God has given me David. Of this I am sure. I called him at work and was sobbing uncontrollably. I couldn't imagine how we could do all of this with Ben over the next six months. I couldn't imagine what he would eat. I felt like the meeting had been rushed. Like all my questions hadn't been answered. Like I was just not up to this gargantuan task, but I could not imagine retreating from this opportunity for Ben. David listened, didn't try to fix me or explain it away, and then he cleared his schedule for the evening. He came home, ate dinner with us, built a fire in the fireplace, washed all the dishes, and made sure I had all the time I needed to read the nutrition guide and to make sense of how this might actually work over the next half of a year.
By the time the last log was on the fire and Emily was ready for bed, I had read enough to understand the program and to feel like it was more manageable. I had emailed the director with a couple questions and made a plan with David to split the responsibility for Ben's exercises. (I'll do the morning, and Dave will do the evening.)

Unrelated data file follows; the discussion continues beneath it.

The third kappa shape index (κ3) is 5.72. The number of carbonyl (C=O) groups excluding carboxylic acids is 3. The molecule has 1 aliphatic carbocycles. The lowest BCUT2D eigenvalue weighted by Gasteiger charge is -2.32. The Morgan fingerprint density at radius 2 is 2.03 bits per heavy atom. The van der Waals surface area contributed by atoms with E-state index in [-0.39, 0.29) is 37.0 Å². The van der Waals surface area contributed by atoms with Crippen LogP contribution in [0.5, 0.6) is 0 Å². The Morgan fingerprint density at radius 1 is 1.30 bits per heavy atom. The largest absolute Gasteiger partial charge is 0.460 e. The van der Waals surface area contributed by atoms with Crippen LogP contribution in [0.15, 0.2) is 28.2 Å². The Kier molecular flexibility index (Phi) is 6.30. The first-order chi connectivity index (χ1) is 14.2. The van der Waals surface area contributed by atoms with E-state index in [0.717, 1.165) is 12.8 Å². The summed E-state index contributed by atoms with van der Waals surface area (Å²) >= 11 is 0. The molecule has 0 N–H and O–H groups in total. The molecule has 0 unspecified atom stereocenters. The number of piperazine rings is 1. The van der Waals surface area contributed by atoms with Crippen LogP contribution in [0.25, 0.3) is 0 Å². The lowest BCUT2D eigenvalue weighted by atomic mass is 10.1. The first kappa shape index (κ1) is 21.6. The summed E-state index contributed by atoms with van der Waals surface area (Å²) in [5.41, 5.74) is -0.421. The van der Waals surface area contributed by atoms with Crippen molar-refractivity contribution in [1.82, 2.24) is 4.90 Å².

By the morning, the director had responded to my questions, and things looked a bit brighter. As I sat in my bed snuggling Emily to sleep, I prayed and begged God for guidance. By the providence of God, Emily's developmental therapist came today for the first time and we talked through the demands and strengths of the Brain Balance Program. Despite talking about how hard it is going to be, she encouraged me in the positive aspects of the program and was supportive as well as realistic. When I called David after lunch, he and I both still felt like this six months is a gift that we needed to give Ben, and we need to give it to him now. Not a year from now. Now.
So this evening we did Ben's exercises. Our date night tonight was a hot trip to Aldi and Meijer to stock up on gluten-free, dairy-free, and egg-free items that we can have on-hand for Ben. And I'm gearing up for the trip to Fort Wayne in the morning (read: going to bed as soon as I publish this).
We are begging God for the strength to see this program through to the end. For wisdom as we seek to balance our time and show our other three beautiful children that they are loved. For Ben's growth and cooperation. For our marriage to remain strong. For our lives to reflect grace even when we are beyond ourselves exhausted.
Several of you have asked how you can help. Would you commit to pray? To daily pray? When we are weak, I know Christ is strongest in us. I'm fervently praying that this journey will strengthen my sons' faith and even encourage Laura to trust Jesus with her life. We are pressed but not crushed, and we will press on toward allowing Ben to live the fullest life possible for him.
And thanks. Your notes and emails are a blessing beyond what I could ever express.